"A rare and dangerous fungal infection named Cryptococcus gattii has been quietly spreading from British Columbia southward to the U.S. Pacific Northwest. And it's changing as it goes. ... The most striking thing about this fungus is that it's popping up and establishing itself far afield from its usual range -- possibly because of climate change."
The sand used to give blue jeans that worn look can cause silicosis, a potentially lethal lung disease -- in workers.
"Some soldiers and their families have had to live in deplorable conditions at Fort Bliss, dealing with black mold, lead paint and asbestos affecting the health of them and their children. Now there are allegations of threats and intimidation by top commanders if soldiers and their families spoke out about the problems."
A report issued by the National Academies' Institute of Medicine concludes that military service in the Gulf War has been a cause of the multisymptom illness known as Gulf War Syndrome.
"After almost two decades of delays, the Environmental Protection Agency said Thursday that it was on track to implement a regulation requiring the construction industry to help prevent cases of lead poisoning among children."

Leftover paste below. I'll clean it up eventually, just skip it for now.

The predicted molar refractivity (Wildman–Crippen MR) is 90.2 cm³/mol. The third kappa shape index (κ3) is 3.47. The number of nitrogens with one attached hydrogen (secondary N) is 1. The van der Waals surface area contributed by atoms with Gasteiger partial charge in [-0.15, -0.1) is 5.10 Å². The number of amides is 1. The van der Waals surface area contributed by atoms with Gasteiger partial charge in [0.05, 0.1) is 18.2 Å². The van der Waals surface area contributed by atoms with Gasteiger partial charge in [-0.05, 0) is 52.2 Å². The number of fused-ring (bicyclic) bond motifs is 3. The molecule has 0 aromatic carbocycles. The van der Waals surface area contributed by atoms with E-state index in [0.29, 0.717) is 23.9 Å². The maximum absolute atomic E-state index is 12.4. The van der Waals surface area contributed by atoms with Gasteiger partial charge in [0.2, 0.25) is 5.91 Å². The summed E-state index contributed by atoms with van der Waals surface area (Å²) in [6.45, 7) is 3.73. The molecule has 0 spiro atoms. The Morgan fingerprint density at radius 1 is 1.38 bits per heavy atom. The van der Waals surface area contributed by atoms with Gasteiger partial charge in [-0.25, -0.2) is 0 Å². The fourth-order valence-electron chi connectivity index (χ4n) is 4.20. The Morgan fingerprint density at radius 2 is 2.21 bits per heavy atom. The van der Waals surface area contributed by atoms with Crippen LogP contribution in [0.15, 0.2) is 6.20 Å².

Parallel investigations into clusters of cancer cases near Pratt & Whitney plants in Connecticut and Florida raise questions about industrial chemicals that have been in use for decades.
"Hundreds of people are suing New York City over cancer diagnoses they received after working at ground zero. A judge last week rejected a $575 million legal settlement for thousands of sick 9/11 responders in part because he thought it should contain more money for cancer victims."
A March 23, 2010, Greenwire article reports that the draft Kerry-Lieberman-Graham climate bill may include language to keep potentially toxic ingredients from gas drilling secret from the public whose health may be harmed by them.
Bad water kills more people than wars or earthquakes, UN officials declared, as they prepared to celebrate World Water Week next week.
"During the past decade, the Environmental Protection Agency's commitment to keeping children safe from toxic chemicals has lapsed, and top officials routinely ignored scores of recommendations by the agency's own children's health advisory committee, according to a report released Wednesday by the Government Accountability Office."